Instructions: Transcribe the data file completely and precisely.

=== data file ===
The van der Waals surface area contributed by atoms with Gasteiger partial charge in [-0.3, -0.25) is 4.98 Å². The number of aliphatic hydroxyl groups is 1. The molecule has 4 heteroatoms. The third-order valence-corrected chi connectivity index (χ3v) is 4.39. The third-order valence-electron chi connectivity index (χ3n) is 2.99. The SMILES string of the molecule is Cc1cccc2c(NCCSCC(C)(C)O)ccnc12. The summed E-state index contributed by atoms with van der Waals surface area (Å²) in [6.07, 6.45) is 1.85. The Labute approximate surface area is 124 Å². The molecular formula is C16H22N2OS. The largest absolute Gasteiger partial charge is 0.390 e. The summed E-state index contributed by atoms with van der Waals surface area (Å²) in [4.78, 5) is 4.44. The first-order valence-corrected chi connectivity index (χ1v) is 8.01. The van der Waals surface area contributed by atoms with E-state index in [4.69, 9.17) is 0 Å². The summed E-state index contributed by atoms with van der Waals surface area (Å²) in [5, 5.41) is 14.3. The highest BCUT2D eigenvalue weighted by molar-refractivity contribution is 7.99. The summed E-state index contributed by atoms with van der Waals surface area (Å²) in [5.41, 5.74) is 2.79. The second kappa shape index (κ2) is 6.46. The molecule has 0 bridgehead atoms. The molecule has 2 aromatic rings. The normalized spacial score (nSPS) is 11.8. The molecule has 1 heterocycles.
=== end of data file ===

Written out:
The van der Waals surface area contributed by atoms with Gasteiger partial charge in [-0.3, -0.25) is 4.98 Å². The number of aliphatic hydroxyl groups is 1. The molecule has 4 heteroatoms. The third-order valence-corrected chi connectivity index (χ3v) is 4.39. The third-order valence-electron chi connectivity index (χ3n) is 2.99. The SMILES string of the molecule is Cc1cccc2c(NCCSCC(C)(C)O)ccnc12. The summed E-state index contributed by atoms with van der Waals surface area (Å²) in [6.07, 6.45) is 1.85. The Labute approximate surface area is 124 Å². The molecular formula is C16H22N2OS. The largest absolute Gasteiger partial charge is 0.390 e. The summed E-state index contributed by atoms with van der Waals surface area (Å²) in [4.78, 5) is 4.44. The first-order valence-corrected chi connectivity index (χ1v) is 8.01. The van der Waals surface area contributed by atoms with E-state index in [4.69, 9.17) is 0 Å². The summed E-state index contributed by atoms with van der Waals surface area (Å²) in [5, 5.41) is 14.3. The highest BCUT2D eigenvalue weighted by molar-refractivity contribution is 7.99. The summed E-state index contributed by atoms with van der Waals surface area (Å²) in [5.41, 5.74) is 2.79. The second kappa shape index (κ2) is 6.46. The molecule has 0 bridgehead atoms. The molecule has 2 aromatic rings. The normalized spacial score (nSPS) is 11.8. The molecule has 1 heterocycles.